A course presenting the fundamental ideas involved in conventional finite element analysis in Mechanical Engineering. Domain discretization, interpolation and shape functions, element derivation and types, element stiffness or property equations, assembly procedure, boundary conditions, solution methods for the algebraic equation system, applications in heat transfer, fluid flow, and stress analysis. Students will, throughout the course, write and test their own finite element code through individual subroutine construction as the course progresses. [Offered: F, S]
Prereq: (ME 220 or MTE 219) and (ME 303 or MTE 204); Level at least 4A Mechanical Engineering or Mechatronics Engineering.
Antireq: CIVE 422, SYDE 555

ME 561 LEC 0.50Course ID: 006767
Fluid Power Control Systems
Properties of hydraulic fluids. Design and function of conventional hydraulic and pneumatic circuits. Characteristics of flow and pressure control valves. Speed control in fluid power circuits. Performance of pumps and fluid motors. Hydrostatic and hydrokinetic transmission systems. Principles of sealing, filtration and heat control in hydraulic circuits. Industrial applications of fluid power systems. [Offered: F, S]
Prereq: ME 351 and (ME 360 or MTE 360); Level at least 4A Mechanical Engineering or Mechatronics Engineering

ME 563 LEC 0.50Course ID: 006768
Turbomachines
Classification of turbomachines, performance parameters and laws of modelling. Basic equation of flow in turbomachines, compressible flow. Energy transfer in radial and axial turbomachines, performance characteristics, losses and efficiencies. Blade and cascade design, 3 dimensional effects. [Offered: W]
Prereq: ME 362; Level at least 4A Mechanical Engineering

ME 564 LEC 0.50Course ID: 006770
Aerodynamics
An introductory course in aerodynamics for engineers. Kinematics and dynamics of inviscid flow; airfoil dynamics including thin airfoil theory, finite wings, panel methods and airfoil parameters. Boundary layer theory and boundary layer control as applied in aerodynamics. Introduction to high speed aerodynamics. Introduction to dynamics of flight including stability and control. [Offered: W]
Prereq: ME 362; Level at least 4A Mechanical Engineering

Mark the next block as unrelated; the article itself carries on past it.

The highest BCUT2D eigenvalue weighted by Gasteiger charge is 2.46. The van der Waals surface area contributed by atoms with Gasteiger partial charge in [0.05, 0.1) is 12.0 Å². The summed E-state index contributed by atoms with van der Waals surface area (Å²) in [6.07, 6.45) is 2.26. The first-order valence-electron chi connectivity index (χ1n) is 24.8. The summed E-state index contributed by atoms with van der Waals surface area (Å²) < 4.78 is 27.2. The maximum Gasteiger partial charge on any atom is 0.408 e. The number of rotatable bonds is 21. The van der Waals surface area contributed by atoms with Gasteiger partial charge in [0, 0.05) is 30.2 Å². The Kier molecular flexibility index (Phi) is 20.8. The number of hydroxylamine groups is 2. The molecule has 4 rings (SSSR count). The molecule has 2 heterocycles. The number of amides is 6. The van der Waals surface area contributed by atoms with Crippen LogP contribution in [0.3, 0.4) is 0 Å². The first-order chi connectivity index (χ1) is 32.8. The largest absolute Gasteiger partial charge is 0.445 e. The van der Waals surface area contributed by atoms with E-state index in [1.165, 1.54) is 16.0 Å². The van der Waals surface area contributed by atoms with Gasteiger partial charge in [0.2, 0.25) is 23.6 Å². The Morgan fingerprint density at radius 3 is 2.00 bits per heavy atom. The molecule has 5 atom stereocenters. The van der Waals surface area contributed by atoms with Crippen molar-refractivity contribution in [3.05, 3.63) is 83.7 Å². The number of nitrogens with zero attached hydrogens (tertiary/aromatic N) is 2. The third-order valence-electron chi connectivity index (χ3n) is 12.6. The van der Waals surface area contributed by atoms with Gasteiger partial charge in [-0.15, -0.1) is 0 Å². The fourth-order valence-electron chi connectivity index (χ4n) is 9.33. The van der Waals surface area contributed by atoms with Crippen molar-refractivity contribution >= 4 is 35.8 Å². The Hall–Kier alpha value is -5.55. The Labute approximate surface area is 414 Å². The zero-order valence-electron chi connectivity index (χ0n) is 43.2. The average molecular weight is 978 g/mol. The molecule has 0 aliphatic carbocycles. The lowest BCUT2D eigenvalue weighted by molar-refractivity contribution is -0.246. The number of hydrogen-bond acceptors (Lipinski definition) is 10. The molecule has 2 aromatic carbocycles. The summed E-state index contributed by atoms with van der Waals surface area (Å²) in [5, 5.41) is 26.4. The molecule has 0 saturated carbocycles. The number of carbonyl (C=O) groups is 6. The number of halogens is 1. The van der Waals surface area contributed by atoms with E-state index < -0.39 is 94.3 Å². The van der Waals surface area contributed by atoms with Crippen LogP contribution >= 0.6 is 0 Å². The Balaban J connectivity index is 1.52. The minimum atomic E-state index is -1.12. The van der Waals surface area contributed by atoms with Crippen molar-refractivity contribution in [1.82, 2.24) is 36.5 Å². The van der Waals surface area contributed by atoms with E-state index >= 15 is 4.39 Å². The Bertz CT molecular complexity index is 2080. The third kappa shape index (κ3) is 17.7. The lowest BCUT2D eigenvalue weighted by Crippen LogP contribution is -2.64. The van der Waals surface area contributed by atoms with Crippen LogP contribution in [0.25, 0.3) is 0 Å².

ME 566 LEC 0.50Course ID: 006772
Computational Fluid Dynamics for Engineering Design
A course to develop the understanding required to simulate complex fluid flows, such as those found in turbo-machines, duct systems, and other engineering hardware. Course topics include: the physics of complex viscous fluid flows, first- and second-order finite control volume discretization methods, iterative algorithms for the solution of sparse matrix equation sets, including multi-grid acceleration, boundary condition modelling, two-equation and Reynolds stress turbulence models, and grid generation techniques. Computational fluid dynamics software is used throughout the course to simulate and analyse complex fluid flows relevant to engineering applications. [Offered: F, S]
Prereq: ME 362; Level at least 4A Mechanical Engineering

ME 571 LEC 0.50Course ID: 006775
Air Pollution
Nature and sources of air pollution, chemical and biological aspects, effects on health and environment. Physical aspects of the atmosphere, thermodynamics, vertical variation of wind and temperature, stability, convection, atmospheric turbulence, diffusion equations, plumes, thermals, jets in stratified flow, radioactive plumes, micrometeorological instrumentation, air pollution control techniques and equipment monitoring instrumentation. [Offered: W]
Prereq: ME 362; Level at least 4A Mechanical Engineering

ME 595 LEC 0.50Course ID: 006777
Special Topics in Mechanical Engineering
Various courses dealing with selected topics at the undergraduate level in automation and control, solid mechanics and machine design, materials engineering and processing, fluid mechanics, and thermal engineering. Courses offered when resources permit.

ME 596 LEC 0.50Course ID: 006779
Special Topics in Mechanical Engineering
Various courses dealing with selected topics at the undergraduate level in automation and control, solid mechanics and machine design, materials engineering and processing, fluid mechanics, and thermal engineering. Courses offered when resources permit.

ME 597 LEC 0.50Course ID: 010183
Special Topics in Mechanical Engineering
Various courses dealing with selected topics at the undergraduate level in automation and control, solid mechanics and machine design, materials engineering and processing, fluid mechanics, and thermal engineering. Courses offered when resources permit.

ME 598 LEC 0.50Course ID: 006780
Special Topics in Mechanical Engineering
Various courses dealing with selected topics at the undergraduate level in automation and control, solid mechanics and machine design, materials engineering and processing, fluid mechanics, and thermal engineering. Courses offered when resources permit.

ME 599 LEC 0.50Course ID: 006781
Special Topics in Mechanical Engineering
Various courses dealing with selected topics at the undergraduate level in automation and control, solid mechanics and machine design, materials engineering and processing, fluid mechanics, and thermal engineering. Courses offered when resources permit.